So why yucca? (It is actually agave (Agave caribeaicola), but once you goof and say it wrong all day on television, you have to stick with your mistake. It is too hard to correct. This is reality TV after all.)

Agave, looks like a big aloe plant and it is also fairly closely related to aloe. Aloe is known to promote healing. That doesnít mean it kills bacteria, but I was curious to see what it would do. These are long lived plants that seem to have few infections and blemishes on them.

The biology labWe made three replicates. In other words, in order to have confidence in our results we tried everything three times, just in case one (or more) of our tries ended up strange. For example, what happens if I thought I dipped the pipette in the wild sage, but I actually dipped it in the yucca by accident and didnít know it? The results for that plate would be inaccurate, but I wouldnít know it. The liklihood of me doing the wrong thing three times is much less than if I only did one try of each thing. 'Minimizing the likelihood of errors' or 'improving accuracy' — thatís why we make replicates ('repeats').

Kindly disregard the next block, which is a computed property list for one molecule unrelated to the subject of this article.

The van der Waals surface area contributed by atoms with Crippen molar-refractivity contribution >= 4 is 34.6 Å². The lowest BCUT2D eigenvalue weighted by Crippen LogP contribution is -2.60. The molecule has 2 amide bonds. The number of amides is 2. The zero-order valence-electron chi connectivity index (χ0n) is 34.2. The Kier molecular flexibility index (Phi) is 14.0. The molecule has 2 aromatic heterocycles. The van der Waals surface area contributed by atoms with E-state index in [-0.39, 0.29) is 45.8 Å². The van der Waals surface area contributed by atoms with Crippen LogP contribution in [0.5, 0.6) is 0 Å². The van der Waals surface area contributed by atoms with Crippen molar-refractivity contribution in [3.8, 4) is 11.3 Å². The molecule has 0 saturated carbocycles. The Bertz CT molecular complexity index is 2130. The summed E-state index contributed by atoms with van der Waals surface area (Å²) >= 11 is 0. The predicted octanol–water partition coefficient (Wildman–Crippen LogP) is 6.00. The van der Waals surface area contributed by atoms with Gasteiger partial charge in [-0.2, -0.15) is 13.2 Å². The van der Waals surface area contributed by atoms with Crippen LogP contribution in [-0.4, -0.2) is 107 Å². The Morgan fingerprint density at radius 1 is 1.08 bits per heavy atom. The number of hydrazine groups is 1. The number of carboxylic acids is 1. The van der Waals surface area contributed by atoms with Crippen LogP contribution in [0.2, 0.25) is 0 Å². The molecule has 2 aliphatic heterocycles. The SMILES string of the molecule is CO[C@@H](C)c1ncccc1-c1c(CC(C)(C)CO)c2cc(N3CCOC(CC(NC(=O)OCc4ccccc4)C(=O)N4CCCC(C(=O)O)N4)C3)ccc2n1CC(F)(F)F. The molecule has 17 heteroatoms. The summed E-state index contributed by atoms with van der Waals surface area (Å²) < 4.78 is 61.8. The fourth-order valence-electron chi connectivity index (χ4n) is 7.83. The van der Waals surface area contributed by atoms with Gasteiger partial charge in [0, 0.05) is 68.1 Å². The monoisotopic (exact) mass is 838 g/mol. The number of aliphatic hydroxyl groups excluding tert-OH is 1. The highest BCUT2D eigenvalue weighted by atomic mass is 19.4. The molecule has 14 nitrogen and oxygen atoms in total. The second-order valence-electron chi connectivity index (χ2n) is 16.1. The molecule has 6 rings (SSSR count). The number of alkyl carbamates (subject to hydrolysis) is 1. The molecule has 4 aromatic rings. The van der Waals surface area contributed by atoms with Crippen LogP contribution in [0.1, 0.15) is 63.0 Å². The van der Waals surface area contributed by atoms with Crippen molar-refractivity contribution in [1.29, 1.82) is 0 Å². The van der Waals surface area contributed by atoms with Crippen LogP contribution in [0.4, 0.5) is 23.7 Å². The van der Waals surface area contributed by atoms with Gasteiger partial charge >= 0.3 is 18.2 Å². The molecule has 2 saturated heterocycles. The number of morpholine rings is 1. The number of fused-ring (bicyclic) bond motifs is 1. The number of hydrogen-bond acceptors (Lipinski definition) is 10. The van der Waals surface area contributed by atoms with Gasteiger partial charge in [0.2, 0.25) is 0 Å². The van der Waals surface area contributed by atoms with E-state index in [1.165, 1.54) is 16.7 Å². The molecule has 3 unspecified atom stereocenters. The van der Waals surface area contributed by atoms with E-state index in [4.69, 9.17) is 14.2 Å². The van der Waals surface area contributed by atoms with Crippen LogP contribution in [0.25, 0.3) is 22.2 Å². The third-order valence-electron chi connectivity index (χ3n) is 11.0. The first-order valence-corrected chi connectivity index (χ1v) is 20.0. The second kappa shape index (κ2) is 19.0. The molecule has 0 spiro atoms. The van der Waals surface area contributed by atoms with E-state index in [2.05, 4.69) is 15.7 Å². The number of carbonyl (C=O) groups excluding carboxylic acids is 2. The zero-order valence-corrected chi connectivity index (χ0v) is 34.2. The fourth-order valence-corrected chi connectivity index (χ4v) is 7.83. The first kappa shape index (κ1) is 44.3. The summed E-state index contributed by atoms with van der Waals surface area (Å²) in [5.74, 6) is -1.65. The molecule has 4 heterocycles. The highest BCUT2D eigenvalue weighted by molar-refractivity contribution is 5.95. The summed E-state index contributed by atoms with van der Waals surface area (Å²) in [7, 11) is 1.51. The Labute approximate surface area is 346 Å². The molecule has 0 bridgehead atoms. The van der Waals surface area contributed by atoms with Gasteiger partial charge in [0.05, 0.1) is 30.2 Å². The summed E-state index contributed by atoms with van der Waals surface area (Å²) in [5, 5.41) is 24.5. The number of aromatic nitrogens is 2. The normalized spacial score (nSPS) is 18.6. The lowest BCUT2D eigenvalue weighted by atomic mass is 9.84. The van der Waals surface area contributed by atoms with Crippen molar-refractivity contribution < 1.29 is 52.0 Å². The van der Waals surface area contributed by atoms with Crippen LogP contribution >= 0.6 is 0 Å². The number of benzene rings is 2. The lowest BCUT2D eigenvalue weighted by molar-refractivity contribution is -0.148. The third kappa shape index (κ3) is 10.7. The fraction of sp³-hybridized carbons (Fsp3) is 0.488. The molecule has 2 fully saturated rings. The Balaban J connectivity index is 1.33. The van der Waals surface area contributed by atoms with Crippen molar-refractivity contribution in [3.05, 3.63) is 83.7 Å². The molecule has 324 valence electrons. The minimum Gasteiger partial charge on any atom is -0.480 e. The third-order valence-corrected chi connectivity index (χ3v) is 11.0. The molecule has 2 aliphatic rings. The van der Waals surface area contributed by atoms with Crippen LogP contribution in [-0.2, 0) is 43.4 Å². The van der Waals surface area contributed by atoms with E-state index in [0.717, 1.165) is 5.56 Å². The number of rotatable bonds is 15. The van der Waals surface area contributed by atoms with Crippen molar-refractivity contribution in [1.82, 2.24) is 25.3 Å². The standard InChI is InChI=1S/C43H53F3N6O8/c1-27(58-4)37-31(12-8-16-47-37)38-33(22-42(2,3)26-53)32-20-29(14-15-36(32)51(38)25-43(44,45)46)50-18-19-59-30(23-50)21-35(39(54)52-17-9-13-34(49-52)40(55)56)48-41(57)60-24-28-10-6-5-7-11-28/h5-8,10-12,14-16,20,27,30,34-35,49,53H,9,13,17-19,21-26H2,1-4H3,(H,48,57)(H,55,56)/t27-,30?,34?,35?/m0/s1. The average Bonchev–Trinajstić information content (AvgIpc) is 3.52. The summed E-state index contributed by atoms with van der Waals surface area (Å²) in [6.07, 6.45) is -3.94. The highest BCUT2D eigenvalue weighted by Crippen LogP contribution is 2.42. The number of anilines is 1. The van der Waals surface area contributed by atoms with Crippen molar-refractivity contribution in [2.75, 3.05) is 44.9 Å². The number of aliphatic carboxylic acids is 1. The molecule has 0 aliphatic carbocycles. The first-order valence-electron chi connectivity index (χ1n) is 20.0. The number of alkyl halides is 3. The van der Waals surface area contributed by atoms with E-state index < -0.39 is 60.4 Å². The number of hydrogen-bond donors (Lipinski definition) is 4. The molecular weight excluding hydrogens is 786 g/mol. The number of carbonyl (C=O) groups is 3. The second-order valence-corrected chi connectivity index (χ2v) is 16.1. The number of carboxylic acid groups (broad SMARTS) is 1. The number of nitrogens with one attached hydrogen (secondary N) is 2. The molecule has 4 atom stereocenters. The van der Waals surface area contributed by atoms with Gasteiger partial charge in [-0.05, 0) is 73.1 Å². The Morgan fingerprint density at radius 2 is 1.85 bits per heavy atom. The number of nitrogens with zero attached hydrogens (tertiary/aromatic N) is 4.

Why did we use a control? What is a control anyway? I think of a control as what would happen if you didnít do anything. In other words, we grew bacteria on agar plates with beef broth for bacteria food. If we didnít put a bacteria-killer on the plates, what would we expect? (Tons of bacteria to grow.) A set of control plates with lots of bacteria lets us know that everything is going as it should. If the control plates didnít have bacteria, then weíd know something was wrong with the agar, our sampling of bacteria from Mikeís mouth, or something else. The important thing is that we wouldnít make the mistake of saying all the treatments, garlic, wild sage oil, and agave, are great at killing bacteria. Weíd know there wasnít bacteria there in the first place.